Normally you’d use a rolling pin, but I didn’t have one at the time, so I used a glass. Improvise, you know?

It should be about 2-3 mm thick, so pretty thin! Once it’s rolled out, cut out circles. A plus to using a glass as a rolling pin, it worked double as a circle cutter. They were perfect sizes! Again, improvise!

Take your circles and fill them with a little dollop of filling. I probably put in about half a tbsp. of filling into each pierogi. Play around with how much you add. You don’t want the filling coming out of the wrapping. Learn from my mistake. If you have it coming out, they won’t seal and the next step will be disaster.

  • To seal them, I fold over one side to the other and crimp with my fingers. Crazy easy. If you want to get fancy with it, do it!

Once you have all of them filled and sealed, take them to your boiling water. Drop in a few at a time. I usually do 6-7 at a time. Boil them for maybe 3-4 minutes. It’ll depend based on how thick your dough is. Boil all of them. When you’re taking them out of the water, do not put them on a paper towel to soak excess water. I may or may not have done that and it was an awful life choice.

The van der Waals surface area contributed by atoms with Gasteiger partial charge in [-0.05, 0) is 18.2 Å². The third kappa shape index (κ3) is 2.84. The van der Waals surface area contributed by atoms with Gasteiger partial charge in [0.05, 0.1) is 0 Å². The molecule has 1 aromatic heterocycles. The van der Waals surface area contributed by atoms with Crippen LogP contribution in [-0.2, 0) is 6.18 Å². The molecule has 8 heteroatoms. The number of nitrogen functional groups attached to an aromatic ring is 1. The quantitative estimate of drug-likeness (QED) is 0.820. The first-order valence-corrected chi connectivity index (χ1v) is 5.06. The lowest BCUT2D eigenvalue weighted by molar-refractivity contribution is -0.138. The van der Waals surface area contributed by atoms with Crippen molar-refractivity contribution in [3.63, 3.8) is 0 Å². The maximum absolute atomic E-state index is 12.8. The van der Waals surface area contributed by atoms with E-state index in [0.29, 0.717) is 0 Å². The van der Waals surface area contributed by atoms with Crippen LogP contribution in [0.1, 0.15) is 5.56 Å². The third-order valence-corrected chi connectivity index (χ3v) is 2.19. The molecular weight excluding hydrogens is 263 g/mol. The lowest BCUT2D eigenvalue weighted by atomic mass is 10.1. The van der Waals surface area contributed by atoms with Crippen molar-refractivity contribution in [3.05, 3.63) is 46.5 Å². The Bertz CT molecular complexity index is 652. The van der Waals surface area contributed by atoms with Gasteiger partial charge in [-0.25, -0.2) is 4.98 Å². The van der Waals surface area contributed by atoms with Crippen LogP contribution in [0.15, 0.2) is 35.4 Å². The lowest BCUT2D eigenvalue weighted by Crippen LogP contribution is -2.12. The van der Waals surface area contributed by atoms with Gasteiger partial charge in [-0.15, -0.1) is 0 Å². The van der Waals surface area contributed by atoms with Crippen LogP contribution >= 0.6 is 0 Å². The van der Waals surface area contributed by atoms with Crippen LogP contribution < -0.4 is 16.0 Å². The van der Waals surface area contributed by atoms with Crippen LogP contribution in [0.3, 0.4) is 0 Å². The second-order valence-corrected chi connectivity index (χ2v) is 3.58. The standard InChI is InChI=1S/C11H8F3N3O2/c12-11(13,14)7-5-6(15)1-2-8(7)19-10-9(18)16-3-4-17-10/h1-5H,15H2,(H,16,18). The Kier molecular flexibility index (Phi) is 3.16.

Transfer them from the water to an oiled skillet to finish. You’ll want to cook them on both sides until they’re golden brown and crispy.

Eat them immediately. I mean, let them cool down a bit, but eat them fresh. Reheated, they’re still good, but no where near as good as they are fresh.

I’ve only gotten this recipe to make around 15 pierogi. That’s probably because I don’t have a rolling pin, so I have issues re-using the cut dough as it gets harder to roll with a glass. If you have a rolling pin and are able to roll all of your dough, it’d easily make around 30.

Traditionally, they’re served with a side of sautéed onions, which you can totally do. We do it sometimes. However, we’re a family of sauce lovers. So I make a crazy simple sauce to dip them in. It’s just mayo and mustard. About a 1:.5 ratio of mayo to mustard.